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May 30, 2017
Digital transformation—A brave new world?
By: Justin Keeble

The digital revolution offers a great many benefits; enhanced productivity, new jobs, improved access to health and education, and a cleaner environment. As one of the world’s leading technology hubs, the UK is well placed to enjoy the benefits of the digital revolution.

However, digital transformation of business and society brings with it unintended consequences, which have yet to be addressed. The rise of automation, for example, puts many traditional jobs at risk; while the increasing use of personal data by businesses opens new questions about privacy.

Last year, we partnered with Business in the Community (BITC) to explore fully the opportunities and challenges that the digital revolution presents to the UK. Our report, A Brave New World, ended the first stage of this collaboration.

The UK’s digital transformation

In the report, we painted a portrait of the UK’s future digital economy and society.

Digital will create new jobs: The digital industry in the UK employed 1.56 million people in 2014 and is creating new jobs three times faster than the rest of the economy.

What’s more, digital transformation holds the promise of economic growth, with Artificial Intelligence forecast to increase labour productivity in the UK by 25 percent by 2035, and the Industrial Internet of Things is predicted to add £244 billion to the UK’s GDP by 2030.

Deliver digital transformation

To successfully transform there are five key areas that need to be addressed:

  1. Digital skills gap – Not everyone is equipped for the digital age. It’s forecast that as many as 6.2 million people in the UK in 2020 will lack the basic skills required just to use the internet.

  2. Unethical use of customer data – The rise of data-driven business models and the increasing sophistication of technology has eroded trust in business. Ninety-two percent of British internet users worry about their privacy when online.

  3. Uneven access to digital technology and its benefits – The digital future may not be inclusive, with women forecast to represent only 30 percent of the UK’s digital workforce in 2022.

  4. Digital’s environmental footprint – As our digital world grows so will our environmental impact. The IT sector uses 7 percent of global energy supply, with an anticipated 3x increase in global internet traffic by 2020.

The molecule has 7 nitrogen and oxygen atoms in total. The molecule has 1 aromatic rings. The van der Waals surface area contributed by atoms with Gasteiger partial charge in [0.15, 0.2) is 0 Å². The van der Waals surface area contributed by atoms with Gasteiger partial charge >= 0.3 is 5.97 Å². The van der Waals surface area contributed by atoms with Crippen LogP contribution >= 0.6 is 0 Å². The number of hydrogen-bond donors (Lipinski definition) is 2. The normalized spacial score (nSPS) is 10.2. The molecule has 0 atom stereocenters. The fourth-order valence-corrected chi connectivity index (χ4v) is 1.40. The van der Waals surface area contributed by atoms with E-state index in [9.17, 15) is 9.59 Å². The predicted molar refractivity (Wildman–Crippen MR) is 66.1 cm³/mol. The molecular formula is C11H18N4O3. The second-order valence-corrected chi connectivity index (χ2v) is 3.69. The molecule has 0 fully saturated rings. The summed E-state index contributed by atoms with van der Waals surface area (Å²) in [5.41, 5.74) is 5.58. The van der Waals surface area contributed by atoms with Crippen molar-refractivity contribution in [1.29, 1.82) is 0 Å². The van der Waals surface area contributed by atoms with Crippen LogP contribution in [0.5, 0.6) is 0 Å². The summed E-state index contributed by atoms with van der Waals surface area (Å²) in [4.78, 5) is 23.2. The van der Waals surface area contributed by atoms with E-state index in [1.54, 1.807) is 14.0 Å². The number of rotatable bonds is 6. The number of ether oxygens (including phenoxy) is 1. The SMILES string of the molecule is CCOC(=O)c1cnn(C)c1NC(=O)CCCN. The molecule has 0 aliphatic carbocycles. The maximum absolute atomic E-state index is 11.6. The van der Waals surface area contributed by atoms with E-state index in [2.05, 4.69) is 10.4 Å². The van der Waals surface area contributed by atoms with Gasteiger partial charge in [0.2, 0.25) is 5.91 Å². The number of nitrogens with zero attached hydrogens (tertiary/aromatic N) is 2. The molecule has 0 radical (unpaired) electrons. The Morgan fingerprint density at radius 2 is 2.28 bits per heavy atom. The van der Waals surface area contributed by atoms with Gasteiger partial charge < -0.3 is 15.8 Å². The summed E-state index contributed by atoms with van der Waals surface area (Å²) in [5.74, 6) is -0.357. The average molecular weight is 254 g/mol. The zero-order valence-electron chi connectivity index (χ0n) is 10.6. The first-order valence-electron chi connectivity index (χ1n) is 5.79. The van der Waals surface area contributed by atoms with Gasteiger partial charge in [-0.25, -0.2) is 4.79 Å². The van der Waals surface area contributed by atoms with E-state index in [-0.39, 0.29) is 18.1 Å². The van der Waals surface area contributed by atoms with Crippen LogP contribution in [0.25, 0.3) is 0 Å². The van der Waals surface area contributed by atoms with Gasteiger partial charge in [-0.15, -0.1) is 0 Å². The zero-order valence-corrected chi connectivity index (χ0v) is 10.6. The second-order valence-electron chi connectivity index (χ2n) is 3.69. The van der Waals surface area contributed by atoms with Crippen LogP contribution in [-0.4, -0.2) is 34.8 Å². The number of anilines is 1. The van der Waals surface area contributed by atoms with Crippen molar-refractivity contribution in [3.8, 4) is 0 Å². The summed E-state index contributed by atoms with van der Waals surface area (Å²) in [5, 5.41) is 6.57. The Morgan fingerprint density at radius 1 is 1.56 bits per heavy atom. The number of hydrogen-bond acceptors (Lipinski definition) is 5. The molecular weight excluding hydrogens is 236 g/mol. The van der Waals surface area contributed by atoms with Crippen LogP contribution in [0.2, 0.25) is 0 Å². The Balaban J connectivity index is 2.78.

5. Pressure on communities and well-being – Digital technologies can be linked to stress and distraction. Four of 10 internet users say they spend too much time online and report negative effects on their work or personal lives.

These challenges raise some key questions for UK businesses:

  1. What element of the inclusive digital revolution do we want our brand to be known for championing, and how will we drive progress and communication on that?

  2. How can we deliver the right digital skills training across our workforce?

  3. How can we use the data that we are already collecting (for example, customer data) to help address specific societal challenges?

  4. How will we change our governance and accountability structures to drive improved stakeholder trust in digital technologies across the business?

  5. What value is at risk if we do not achieve an inclusive digital revolution for the UK?

Accenture and BITC firmly believe that through UK businesses, government and the non-profit sector working together, the power of the digital revolution can be harnessed. To put our beliefs into action, we’re launching the next stage of our collaboration, which we’re calling Responsible Business in a Digital Age. The project, which launched during Responsible Business Week, defined the new priorities of responsible business in this digital age. Accenture are continuing to work with BITC in this initiative with a series of roundtables and engagements with both BITC members and other UK businesses.

Stay tuned for the next article from me that aims to help you define priorities and actions, coming out on the 6th June.

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